Where do robot buses fit in such a scenario? Furthermore, how can we be assured they’re safe, effective and dependable while being driverless?

That’s what the small-scale tests of robot buses are designed to figure out. Here are a few examples of where such driverless buses are being used or planned.

  • Switzerland – Come spring 2016, robotic buses will hit the road in Switzerland, part of a two-year pilot program designed to test how well the driverless buses operate in real-time traffic situations. These nine-passenger buses will be the first such public test of autonomous driving technology in Switzerland. BestMile, a technology startup, will operate the vehicles under PostBus, the Swiss bus company. According to the two graduates of the Swiss Institute of Technology who launched BestMile, their technology allows them to “control fleets of autonomous vehicles in the same way a control tower does in an airport.”
  • United Kingdom — Ed Vaizey, conservative member of Parliament for the Wantage and Didcot constituency of the UK recently wrote in The Times that “we can use driverless robotic buses in rural communities or help people find parking places using GPS technology.” These are among the ideas for the UK’s proposed digital strategy that Vaizey said would be set out in early 2016.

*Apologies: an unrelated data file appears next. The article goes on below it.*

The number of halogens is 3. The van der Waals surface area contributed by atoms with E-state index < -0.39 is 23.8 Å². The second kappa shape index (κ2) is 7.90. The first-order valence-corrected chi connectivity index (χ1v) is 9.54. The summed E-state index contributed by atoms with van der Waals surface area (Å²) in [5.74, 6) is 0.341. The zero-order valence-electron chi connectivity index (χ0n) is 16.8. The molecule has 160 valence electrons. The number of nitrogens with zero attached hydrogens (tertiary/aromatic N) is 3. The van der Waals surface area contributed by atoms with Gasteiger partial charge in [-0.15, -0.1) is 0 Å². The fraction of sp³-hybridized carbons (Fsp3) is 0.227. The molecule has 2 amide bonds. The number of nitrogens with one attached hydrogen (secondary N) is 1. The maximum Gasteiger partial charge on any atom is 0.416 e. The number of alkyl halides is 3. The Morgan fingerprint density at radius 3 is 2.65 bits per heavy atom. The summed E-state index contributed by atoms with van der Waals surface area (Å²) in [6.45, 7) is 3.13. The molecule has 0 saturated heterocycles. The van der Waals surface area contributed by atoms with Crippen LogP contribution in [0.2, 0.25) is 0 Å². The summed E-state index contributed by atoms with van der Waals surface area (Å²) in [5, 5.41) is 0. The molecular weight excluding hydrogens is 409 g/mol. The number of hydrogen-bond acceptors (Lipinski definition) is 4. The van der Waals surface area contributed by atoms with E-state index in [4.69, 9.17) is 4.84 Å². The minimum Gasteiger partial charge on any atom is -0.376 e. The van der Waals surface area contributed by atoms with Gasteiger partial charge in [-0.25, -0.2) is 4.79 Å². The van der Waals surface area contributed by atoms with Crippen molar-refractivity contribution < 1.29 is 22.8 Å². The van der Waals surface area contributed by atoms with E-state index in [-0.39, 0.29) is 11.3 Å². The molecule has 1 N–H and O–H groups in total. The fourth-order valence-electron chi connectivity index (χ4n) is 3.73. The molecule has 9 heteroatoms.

• French Robo-Buses Coming to San Ramon, California — The first U.S. application of robot buses will be in the Bishop Ranch business park in San Ramon, California. Easymile is the company that makes the EZ10 driverless bus that’s been deployed in Finland, France and Spain. These are 10-passenger electric vehicles, complete with ramps for wheelchairs and strollers, and designed for short hops. How the EZ10 gets around is simple: It uses GPS to follow a pre-programmed route, aided by laser sensors to avoid obstacles in its path. The ideal current use for the EZ10 is in business districts, theme parks and transit stations, locations where travelers can use the robot buses to get around without the hassle of driving and parking.

AP photo-Thanassis Stavrakis

  • Greek Commuters Get Around in Driverless Bus — After a few months of testing without passengers, in November 2015, Greek commuters in Trikala finally got the chance to get on board a completely driverless bus operating in normal traffic. Trikala has six automated buses that coexist in an area surrounded by other vehicles, pedestrians, and bicyclists. Maximum speed is 12 mph and new laws had to be passed in order for the project to get underway. While other cars are allowed to merge into the lane of the driverless bus, it can’t change lanes or make turns. Instead, the robot bus takes a circuitous route. The program, part of a European Union-funded project called CityMobil2, will continue until March 2016, at which time it will enter the assessment phase. Researchers will then look at how the buses performed as well as the reactions of passengers, citizens and city management.